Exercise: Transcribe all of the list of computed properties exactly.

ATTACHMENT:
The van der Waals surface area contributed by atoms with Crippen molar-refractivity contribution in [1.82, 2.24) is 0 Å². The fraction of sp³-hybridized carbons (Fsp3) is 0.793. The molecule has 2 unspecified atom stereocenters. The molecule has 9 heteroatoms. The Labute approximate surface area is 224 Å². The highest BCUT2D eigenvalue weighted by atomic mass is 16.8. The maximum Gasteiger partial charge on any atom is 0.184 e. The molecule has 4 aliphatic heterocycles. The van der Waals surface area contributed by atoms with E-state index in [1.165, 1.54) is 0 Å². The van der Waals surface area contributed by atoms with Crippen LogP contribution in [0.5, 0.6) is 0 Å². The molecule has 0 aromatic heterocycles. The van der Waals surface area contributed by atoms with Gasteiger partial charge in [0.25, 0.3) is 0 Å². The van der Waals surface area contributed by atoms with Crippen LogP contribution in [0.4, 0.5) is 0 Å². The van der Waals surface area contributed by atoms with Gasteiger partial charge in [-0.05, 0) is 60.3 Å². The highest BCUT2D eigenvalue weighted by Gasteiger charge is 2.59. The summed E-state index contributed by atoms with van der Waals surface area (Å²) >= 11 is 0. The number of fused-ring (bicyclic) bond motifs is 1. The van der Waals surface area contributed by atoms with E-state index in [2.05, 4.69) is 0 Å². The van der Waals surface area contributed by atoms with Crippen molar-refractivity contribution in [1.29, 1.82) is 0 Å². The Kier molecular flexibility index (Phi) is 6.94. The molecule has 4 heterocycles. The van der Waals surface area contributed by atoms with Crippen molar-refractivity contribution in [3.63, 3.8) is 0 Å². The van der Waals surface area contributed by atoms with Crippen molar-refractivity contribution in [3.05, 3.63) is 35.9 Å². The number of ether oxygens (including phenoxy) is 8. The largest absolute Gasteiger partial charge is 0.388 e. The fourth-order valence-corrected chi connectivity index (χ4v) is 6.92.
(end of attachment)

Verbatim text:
The van der Waals surface area contributed by atoms with Crippen molar-refractivity contribution in [1.82, 2.24) is 0 Å². The fraction of sp³-hybridized carbons (Fsp3) is 0.793. The molecule has 2 unspecified atom stereocenters. The molecule has 9 heteroatoms. The Labute approximate surface area is 224 Å². The highest BCUT2D eigenvalue weighted by atomic mass is 16.8. The maximum Gasteiger partial charge on any atom is 0.184 e. The molecule has 4 aliphatic heterocycles. The van der Waals surface area contributed by atoms with E-state index in [1.165, 1.54) is 0 Å². The van der Waals surface area contributed by atoms with Crippen LogP contribution in [0.5, 0.6) is 0 Å². The molecule has 0 aromatic heterocycles. The van der Waals surface area contributed by atoms with Gasteiger partial charge in [0.25, 0.3) is 0 Å². The van der Waals surface area contributed by atoms with Crippen LogP contribution in [0.4, 0.5) is 0 Å². The van der Waals surface area contributed by atoms with Gasteiger partial charge in [-0.05, 0) is 60.3 Å². The highest BCUT2D eigenvalue weighted by Gasteiger charge is 2.59. The summed E-state index contributed by atoms with van der Waals surface area (Å²) >= 11 is 0. The number of fused-ring (bicyclic) bond motifs is 1. The van der Waals surface area contributed by atoms with E-state index in [2.05, 4.69) is 0 Å². The van der Waals surface area contributed by atoms with Crippen molar-refractivity contribution in [1.29, 1.82) is 0 Å². The Kier molecular flexibility index (Phi) is 6.94. The molecule has 4 heterocycles. The van der Waals surface area contributed by atoms with Crippen molar-refractivity contribution in [3.63, 3.8) is 0 Å². The van der Waals surface area contributed by atoms with Crippen molar-refractivity contribution in [3.05, 3.63) is 35.9 Å². The number of ether oxygens (including phenoxy) is 8. The largest absolute Gasteiger partial charge is 0.388 e. The fourth-order valence-corrected chi connectivity index (χ4v) is 6.92.